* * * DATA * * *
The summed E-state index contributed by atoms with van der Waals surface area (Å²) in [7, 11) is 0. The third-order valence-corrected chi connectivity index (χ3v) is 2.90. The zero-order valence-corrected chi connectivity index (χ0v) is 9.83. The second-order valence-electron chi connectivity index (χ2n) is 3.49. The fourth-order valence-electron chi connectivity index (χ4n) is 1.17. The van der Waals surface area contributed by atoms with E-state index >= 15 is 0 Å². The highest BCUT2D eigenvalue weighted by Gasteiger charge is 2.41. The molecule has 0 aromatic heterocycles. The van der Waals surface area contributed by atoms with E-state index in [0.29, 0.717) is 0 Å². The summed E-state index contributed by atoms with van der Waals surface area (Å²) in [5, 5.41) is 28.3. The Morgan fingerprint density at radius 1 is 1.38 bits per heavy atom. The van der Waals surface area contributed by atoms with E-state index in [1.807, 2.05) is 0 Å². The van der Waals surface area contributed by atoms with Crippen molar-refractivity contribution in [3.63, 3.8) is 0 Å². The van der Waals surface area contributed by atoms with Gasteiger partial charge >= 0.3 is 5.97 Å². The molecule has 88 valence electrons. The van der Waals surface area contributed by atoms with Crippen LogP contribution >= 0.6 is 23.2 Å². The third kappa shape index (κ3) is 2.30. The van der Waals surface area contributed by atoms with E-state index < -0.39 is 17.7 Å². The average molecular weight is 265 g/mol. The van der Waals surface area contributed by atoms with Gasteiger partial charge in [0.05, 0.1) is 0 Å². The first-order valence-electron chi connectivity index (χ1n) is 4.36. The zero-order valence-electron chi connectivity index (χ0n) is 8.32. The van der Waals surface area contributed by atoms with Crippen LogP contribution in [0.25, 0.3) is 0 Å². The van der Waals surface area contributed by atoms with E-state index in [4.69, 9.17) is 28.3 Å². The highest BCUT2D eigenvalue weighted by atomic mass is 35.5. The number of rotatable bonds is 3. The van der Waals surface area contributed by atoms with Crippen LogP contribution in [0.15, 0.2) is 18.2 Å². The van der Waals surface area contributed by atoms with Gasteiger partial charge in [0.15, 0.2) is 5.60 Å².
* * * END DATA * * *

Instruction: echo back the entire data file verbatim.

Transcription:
The summed E-state index contributed by atoms with van der Waals surface area (Å²) in [7, 11) is 0. The third-order valence-corrected chi connectivity index (χ3v) is 2.90. The zero-order valence-corrected chi connectivity index (χ0v) is 9.83. The second-order valence-electron chi connectivity index (χ2n) is 3.49. The fourth-order valence-electron chi connectivity index (χ4n) is 1.17. The van der Waals surface area contributed by atoms with E-state index >= 15 is 0 Å². The highest BCUT2D eigenvalue weighted by Gasteiger charge is 2.41. The molecule has 0 aromatic heterocycles. The van der Waals surface area contributed by atoms with E-state index in [0.29, 0.717) is 0 Å². The summed E-state index contributed by atoms with van der Waals surface area (Å²) in [5, 5.41) is 28.3. The Morgan fingerprint density at radius 1 is 1.38 bits per heavy atom. The van der Waals surface area contributed by atoms with E-state index in [1.807, 2.05) is 0 Å². The van der Waals surface area contributed by atoms with Crippen molar-refractivity contribution in [3.63, 3.8) is 0 Å². The van der Waals surface area contributed by atoms with Gasteiger partial charge >= 0.3 is 5.97 Å². The molecule has 88 valence electrons. The van der Waals surface area contributed by atoms with Crippen LogP contribution >= 0.6 is 23.2 Å². The third kappa shape index (κ3) is 2.30. The van der Waals surface area contributed by atoms with E-state index < -0.39 is 17.7 Å². The average molecular weight is 265 g/mol. The van der Waals surface area contributed by atoms with Gasteiger partial charge in [0.05, 0.1) is 0 Å². The first-order valence-electron chi connectivity index (χ1n) is 4.36. The zero-order valence-electron chi connectivity index (χ0n) is 8.32. The van der Waals surface area contributed by atoms with Crippen LogP contribution in [0.25, 0.3) is 0 Å². The van der Waals surface area contributed by atoms with E-state index in [4.69, 9.17) is 28.3 Å². The highest BCUT2D eigenvalue weighted by atomic mass is 35.5. The number of rotatable bonds is 3. The van der Waals surface area contributed by atoms with Crippen LogP contribution in [0.15, 0.2) is 18.2 Å². The van der Waals surface area contributed by atoms with Gasteiger partial charge in [0.15, 0.2) is 5.60 Å².